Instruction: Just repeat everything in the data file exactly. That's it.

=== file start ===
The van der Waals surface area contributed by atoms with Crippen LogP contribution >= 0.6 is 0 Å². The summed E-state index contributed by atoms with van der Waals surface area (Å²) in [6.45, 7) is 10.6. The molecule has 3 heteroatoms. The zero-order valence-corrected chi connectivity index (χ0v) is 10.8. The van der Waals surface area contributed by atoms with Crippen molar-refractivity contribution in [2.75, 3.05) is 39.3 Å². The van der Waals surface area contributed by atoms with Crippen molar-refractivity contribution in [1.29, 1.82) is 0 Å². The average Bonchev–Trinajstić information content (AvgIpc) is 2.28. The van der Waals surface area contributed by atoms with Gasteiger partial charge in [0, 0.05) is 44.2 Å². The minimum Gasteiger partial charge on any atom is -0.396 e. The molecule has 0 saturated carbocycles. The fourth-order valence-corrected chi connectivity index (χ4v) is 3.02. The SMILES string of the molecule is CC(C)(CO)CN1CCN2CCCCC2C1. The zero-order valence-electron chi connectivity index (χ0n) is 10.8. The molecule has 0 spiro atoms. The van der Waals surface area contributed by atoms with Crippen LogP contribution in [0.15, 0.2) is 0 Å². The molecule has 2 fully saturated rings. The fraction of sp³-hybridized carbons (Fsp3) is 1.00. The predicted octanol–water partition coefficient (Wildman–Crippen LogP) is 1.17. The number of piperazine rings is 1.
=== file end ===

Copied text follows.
The van der Waals surface area contributed by atoms with Crippen LogP contribution >= 0.6 is 0 Å². The summed E-state index contributed by atoms with van der Waals surface area (Å²) in [6.45, 7) is 10.6. The molecule has 3 heteroatoms. The zero-order valence-corrected chi connectivity index (χ0v) is 10.8. The van der Waals surface area contributed by atoms with Crippen molar-refractivity contribution in [2.75, 3.05) is 39.3 Å². The van der Waals surface area contributed by atoms with Crippen molar-refractivity contribution in [1.29, 1.82) is 0 Å². The average Bonchev–Trinajstić information content (AvgIpc) is 2.28. The van der Waals surface area contributed by atoms with Gasteiger partial charge in [0, 0.05) is 44.2 Å². The minimum Gasteiger partial charge on any atom is -0.396 e. The molecule has 0 saturated carbocycles. The fourth-order valence-corrected chi connectivity index (χ4v) is 3.02. The SMILES string of the molecule is CC(C)(CO)CN1CCN2CCCCC2C1. The zero-order valence-electron chi connectivity index (χ0n) is 10.8. The molecule has 0 spiro atoms. The van der Waals surface area contributed by atoms with Crippen LogP contribution in [0.15, 0.2) is 0 Å². The molecule has 2 fully saturated rings. The fraction of sp³-hybridized carbons (Fsp3) is 1.00. The predicted octanol–water partition coefficient (Wildman–Crippen LogP) is 1.17. The number of piperazine rings is 1.